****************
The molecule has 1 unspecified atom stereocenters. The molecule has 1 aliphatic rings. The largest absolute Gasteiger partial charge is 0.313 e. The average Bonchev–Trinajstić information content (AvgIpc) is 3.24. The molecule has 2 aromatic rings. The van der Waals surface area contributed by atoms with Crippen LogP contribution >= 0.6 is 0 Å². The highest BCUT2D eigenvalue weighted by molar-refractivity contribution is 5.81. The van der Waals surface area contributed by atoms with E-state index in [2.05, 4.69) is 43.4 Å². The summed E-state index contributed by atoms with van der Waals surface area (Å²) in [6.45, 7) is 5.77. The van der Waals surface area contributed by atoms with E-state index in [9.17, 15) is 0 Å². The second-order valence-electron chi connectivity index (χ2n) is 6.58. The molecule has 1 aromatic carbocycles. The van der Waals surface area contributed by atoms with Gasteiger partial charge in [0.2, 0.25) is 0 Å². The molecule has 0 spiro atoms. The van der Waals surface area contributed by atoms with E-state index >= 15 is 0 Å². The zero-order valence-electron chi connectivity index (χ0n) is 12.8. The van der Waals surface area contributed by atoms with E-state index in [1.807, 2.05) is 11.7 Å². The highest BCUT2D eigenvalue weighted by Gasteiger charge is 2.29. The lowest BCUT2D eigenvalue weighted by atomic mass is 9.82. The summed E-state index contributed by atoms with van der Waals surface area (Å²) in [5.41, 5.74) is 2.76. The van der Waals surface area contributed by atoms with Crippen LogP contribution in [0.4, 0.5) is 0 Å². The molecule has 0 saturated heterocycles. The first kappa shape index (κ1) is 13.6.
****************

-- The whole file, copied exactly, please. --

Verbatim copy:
The molecule has 1 unspecified atom stereocenters. The molecule has 1 aliphatic rings. The largest absolute Gasteiger partial charge is 0.313 e. The average Bonchev–Trinajstić information content (AvgIpc) is 3.24. The molecule has 2 aromatic rings. The van der Waals surface area contributed by atoms with Crippen LogP contribution >= 0.6 is 0 Å². The highest BCUT2D eigenvalue weighted by molar-refractivity contribution is 5.81. The van der Waals surface area contributed by atoms with E-state index in [2.05, 4.69) is 43.4 Å². The summed E-state index contributed by atoms with van der Waals surface area (Å²) in [6.45, 7) is 5.77. The van der Waals surface area contributed by atoms with E-state index in [9.17, 15) is 0 Å². The second-order valence-electron chi connectivity index (χ2n) is 6.58. The molecule has 1 aromatic carbocycles. The van der Waals surface area contributed by atoms with Gasteiger partial charge in [0.2, 0.25) is 0 Å². The molecule has 0 spiro atoms. The van der Waals surface area contributed by atoms with E-state index >= 15 is 0 Å². The zero-order valence-electron chi connectivity index (χ0n) is 12.8. The van der Waals surface area contributed by atoms with E-state index in [1.807, 2.05) is 11.7 Å². The highest BCUT2D eigenvalue weighted by Gasteiger charge is 2.29. The lowest BCUT2D eigenvalue weighted by atomic mass is 9.82. The summed E-state index contributed by atoms with van der Waals surface area (Å²) in [5.41, 5.74) is 2.76. The van der Waals surface area contributed by atoms with Crippen LogP contribution in [0.4, 0.5) is 0 Å². The molecule has 0 saturated heterocycles. The first kappa shape index (κ1) is 13.6.